Sunday, July 24, 2011
Frankenstein's Pledge Puppets
Former Virginia governor (and current U.S. senator) Mark Warner describes a failure to halt a debt default as "the single most irresponsible act, almost unprecedented, in American politics." New York Times columnist Nicholas Kristof has stated that "The biggest threat to the United States this summer probably doesn't come from Iran or Libya but from the home-grown risk that the nation will default on its debts."
Once again Speaker Boehner has walked away from a deal with the president because of the fact that 95 percent of Republicans have previously signed a pledge put forth by the Republican strategist, Grover Norquist, to oppose any legislation that involves tax increases, including the elimination of tax loopholes. Despite Obama's having offered Republicans a deal that gives away the store from the Democrats' point of view, at the last minute Boehner defected yet again and walked away.
"I've been left at the altar a couple of times now," the president responded, rueful but distinctly peeved. And who wouldn't be?The truth is, Boehner couldn't get his Frankenstein Freshman clones, the pledge puppets, to go along with the deal, and so, rather than lose face by admitting to the real problem (which would likely cost him his job), he did what Republicans always do in the Age of Obama: raise the gun smoothly, look over to his right, and then in full view, shoot down the president.
I have to agree with Andrew Sullivan who states "The GOP believe they can destroy the U.S. and global economy and from the wreckage ensure Obama is not reelected. That is their sole guiding principle. They terrify me....What Cantor and Boehner are doing is essentially letting the world know they have an economic WMD in their possession. And it will go off if you do not give them everything they want, with no negotiation possible."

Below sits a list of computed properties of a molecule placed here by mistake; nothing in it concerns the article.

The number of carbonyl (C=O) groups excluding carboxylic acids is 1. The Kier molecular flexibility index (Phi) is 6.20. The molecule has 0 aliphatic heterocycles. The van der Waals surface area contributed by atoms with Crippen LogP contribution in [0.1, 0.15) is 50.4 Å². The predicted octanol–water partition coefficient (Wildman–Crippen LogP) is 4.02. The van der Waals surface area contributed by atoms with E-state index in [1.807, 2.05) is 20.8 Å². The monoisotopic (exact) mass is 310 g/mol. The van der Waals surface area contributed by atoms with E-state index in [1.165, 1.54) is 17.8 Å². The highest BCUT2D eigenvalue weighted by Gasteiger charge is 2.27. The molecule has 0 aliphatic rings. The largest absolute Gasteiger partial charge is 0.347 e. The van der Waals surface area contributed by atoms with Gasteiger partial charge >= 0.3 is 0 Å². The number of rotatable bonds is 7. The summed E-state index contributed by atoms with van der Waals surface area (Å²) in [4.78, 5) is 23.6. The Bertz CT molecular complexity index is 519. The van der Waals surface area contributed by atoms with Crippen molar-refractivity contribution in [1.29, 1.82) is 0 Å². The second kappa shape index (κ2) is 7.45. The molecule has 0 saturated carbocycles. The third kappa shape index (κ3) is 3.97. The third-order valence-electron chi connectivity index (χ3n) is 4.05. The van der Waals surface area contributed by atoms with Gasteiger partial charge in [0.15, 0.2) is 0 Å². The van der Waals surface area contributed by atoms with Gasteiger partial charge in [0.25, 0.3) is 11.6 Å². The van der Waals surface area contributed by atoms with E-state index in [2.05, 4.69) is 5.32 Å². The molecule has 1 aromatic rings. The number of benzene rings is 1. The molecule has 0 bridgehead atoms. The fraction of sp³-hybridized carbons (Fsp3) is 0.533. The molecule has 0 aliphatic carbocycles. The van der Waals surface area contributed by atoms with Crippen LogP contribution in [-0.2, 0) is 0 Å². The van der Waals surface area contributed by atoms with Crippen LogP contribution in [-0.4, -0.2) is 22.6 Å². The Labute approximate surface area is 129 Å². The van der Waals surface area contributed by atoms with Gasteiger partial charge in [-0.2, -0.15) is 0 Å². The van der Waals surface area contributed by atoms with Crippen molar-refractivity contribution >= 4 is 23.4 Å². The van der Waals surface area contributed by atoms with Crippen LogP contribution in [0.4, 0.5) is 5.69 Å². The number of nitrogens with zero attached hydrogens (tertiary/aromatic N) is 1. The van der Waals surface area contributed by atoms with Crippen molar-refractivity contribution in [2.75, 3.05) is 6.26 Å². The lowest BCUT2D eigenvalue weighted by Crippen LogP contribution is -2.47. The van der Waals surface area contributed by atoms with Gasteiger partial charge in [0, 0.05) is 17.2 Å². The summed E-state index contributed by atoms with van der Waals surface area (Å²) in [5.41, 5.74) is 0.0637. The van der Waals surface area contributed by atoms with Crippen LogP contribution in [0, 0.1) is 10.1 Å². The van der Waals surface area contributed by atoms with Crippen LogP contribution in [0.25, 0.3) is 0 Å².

While I was writing this, NPR did a quick interview with Norquist, who stated that it had not been necessary to twist anybody's arm to get them to sign his Taxpayer Protection Pledge before the 2010 election. "They are all true believers," he said. Whenever you increase taxes, he further explained, politicians spend more--and that is not the way to shrink government. For the record, Congress first agreed to raise the debt limit in 1917 to fund World War I. Since then it has done so 102 times without ever being a partisan or a contentious issue, or being used as a tool to blackmail the president.
Norquist's influence in all of this cannot be overstated. However, when asked if he was worried that perhaps he might get the blame if the government defaults or loses its triple A credit rating, he responded, without missing a beat, "No. Obama will." Defending himself earlier in a New York Times op ed this week, Norquist wrote: "Contrary to the hopes of some that I am somehow softening the pledge, it is stronger and more important than ever: it has made it easier for members of Congress to credibly commit to voters that they will refuse to increase taxes and instead focus on reducing the cost of government."
I've asked myself several times already in these pages the question of when intractable obstructionism from Republicans that damages American interests morphs into treason. The answer, I see now, is never--or only when it will be too late, which at this point in time, could be as soon as next week. Mark Halperin of Time magazine writes: "It will probably take a market crash to get enough House Republicans willing to compromise." In Washington's current GOP, compromise is the new dirty word. "When Grover Norquist, the de facto head of the Republican Congress, has defined bipartisanship as 'date rape,' and any tax increase as heresy." a regular commenter to the New York Times' columns wrote recently online, "you can see why the GOP has boxed itself right into a corner."
Finally, allow me to indulge in the poignant words of yet another reader's comment: "If I hear Boehner or that creep Cantor moan one more time about not putting a 'tax burden' on the wealthy who create all these wonderful jobs, I'll vomit." To which I would add that maybe, when all is said and done, THIS is the way the world ends, not with a bang, but with a vomit.